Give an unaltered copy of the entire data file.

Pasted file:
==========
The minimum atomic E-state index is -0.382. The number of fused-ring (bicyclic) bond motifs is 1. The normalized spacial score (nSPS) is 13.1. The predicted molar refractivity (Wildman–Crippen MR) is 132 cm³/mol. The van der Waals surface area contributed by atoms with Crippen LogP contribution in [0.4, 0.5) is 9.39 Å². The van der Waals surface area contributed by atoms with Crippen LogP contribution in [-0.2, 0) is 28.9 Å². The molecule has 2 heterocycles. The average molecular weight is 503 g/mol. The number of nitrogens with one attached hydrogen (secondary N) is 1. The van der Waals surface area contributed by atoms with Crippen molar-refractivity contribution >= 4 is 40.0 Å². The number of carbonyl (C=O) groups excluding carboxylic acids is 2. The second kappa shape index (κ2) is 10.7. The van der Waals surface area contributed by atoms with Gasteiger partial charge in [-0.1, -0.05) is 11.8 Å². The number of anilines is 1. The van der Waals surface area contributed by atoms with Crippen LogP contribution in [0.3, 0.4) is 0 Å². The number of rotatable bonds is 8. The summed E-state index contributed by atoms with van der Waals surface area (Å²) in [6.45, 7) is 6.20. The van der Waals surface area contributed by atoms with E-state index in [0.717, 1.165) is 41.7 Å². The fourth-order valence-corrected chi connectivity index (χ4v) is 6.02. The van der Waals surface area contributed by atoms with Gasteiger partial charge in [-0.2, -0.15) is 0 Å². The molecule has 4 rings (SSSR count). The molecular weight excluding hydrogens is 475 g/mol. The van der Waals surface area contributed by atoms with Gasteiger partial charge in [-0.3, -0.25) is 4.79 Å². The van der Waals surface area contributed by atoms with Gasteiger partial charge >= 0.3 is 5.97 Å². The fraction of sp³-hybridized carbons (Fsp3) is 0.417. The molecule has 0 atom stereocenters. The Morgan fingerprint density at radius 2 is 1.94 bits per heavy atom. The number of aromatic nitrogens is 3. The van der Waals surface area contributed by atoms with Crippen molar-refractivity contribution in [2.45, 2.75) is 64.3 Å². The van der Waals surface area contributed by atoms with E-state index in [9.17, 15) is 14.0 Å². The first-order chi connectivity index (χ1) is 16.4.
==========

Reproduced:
The minimum atomic E-state index is -0.382. The number of fused-ring (bicyclic) bond motifs is 1. The normalized spacial score (nSPS) is 13.1. The predicted molar refractivity (Wildman–Crippen MR) is 132 cm³/mol. The van der Waals surface area contributed by atoms with Crippen LogP contribution in [0.4, 0.5) is 9.39 Å². The van der Waals surface area contributed by atoms with Crippen LogP contribution in [-0.2, 0) is 28.9 Å². The molecule has 2 heterocycles. The average molecular weight is 503 g/mol. The number of nitrogens with one attached hydrogen (secondary N) is 1. The van der Waals surface area contributed by atoms with Crippen molar-refractivity contribution >= 4 is 40.0 Å². The number of carbonyl (C=O) groups excluding carboxylic acids is 2. The second kappa shape index (κ2) is 10.7. The van der Waals surface area contributed by atoms with Gasteiger partial charge in [-0.1, -0.05) is 11.8 Å². The number of anilines is 1. The van der Waals surface area contributed by atoms with Crippen LogP contribution in [0.3, 0.4) is 0 Å². The number of rotatable bonds is 8. The summed E-state index contributed by atoms with van der Waals surface area (Å²) in [6.45, 7) is 6.20. The van der Waals surface area contributed by atoms with E-state index in [0.717, 1.165) is 41.7 Å². The fourth-order valence-corrected chi connectivity index (χ4v) is 6.02. The van der Waals surface area contributed by atoms with Gasteiger partial charge in [-0.2, -0.15) is 0 Å². The molecule has 4 rings (SSSR count). The molecular weight excluding hydrogens is 475 g/mol. The van der Waals surface area contributed by atoms with Gasteiger partial charge in [-0.3, -0.25) is 4.79 Å². The van der Waals surface area contributed by atoms with Gasteiger partial charge >= 0.3 is 5.97 Å². The fraction of sp³-hybridized carbons (Fsp3) is 0.417. The molecule has 0 atom stereocenters. The Morgan fingerprint density at radius 2 is 1.94 bits per heavy atom. The number of aromatic nitrogens is 3. The van der Waals surface area contributed by atoms with Crippen molar-refractivity contribution in [2.45, 2.75) is 64.3 Å². The van der Waals surface area contributed by atoms with E-state index in [9.17, 15) is 14.0 Å². The first-order chi connectivity index (χ1) is 16.4.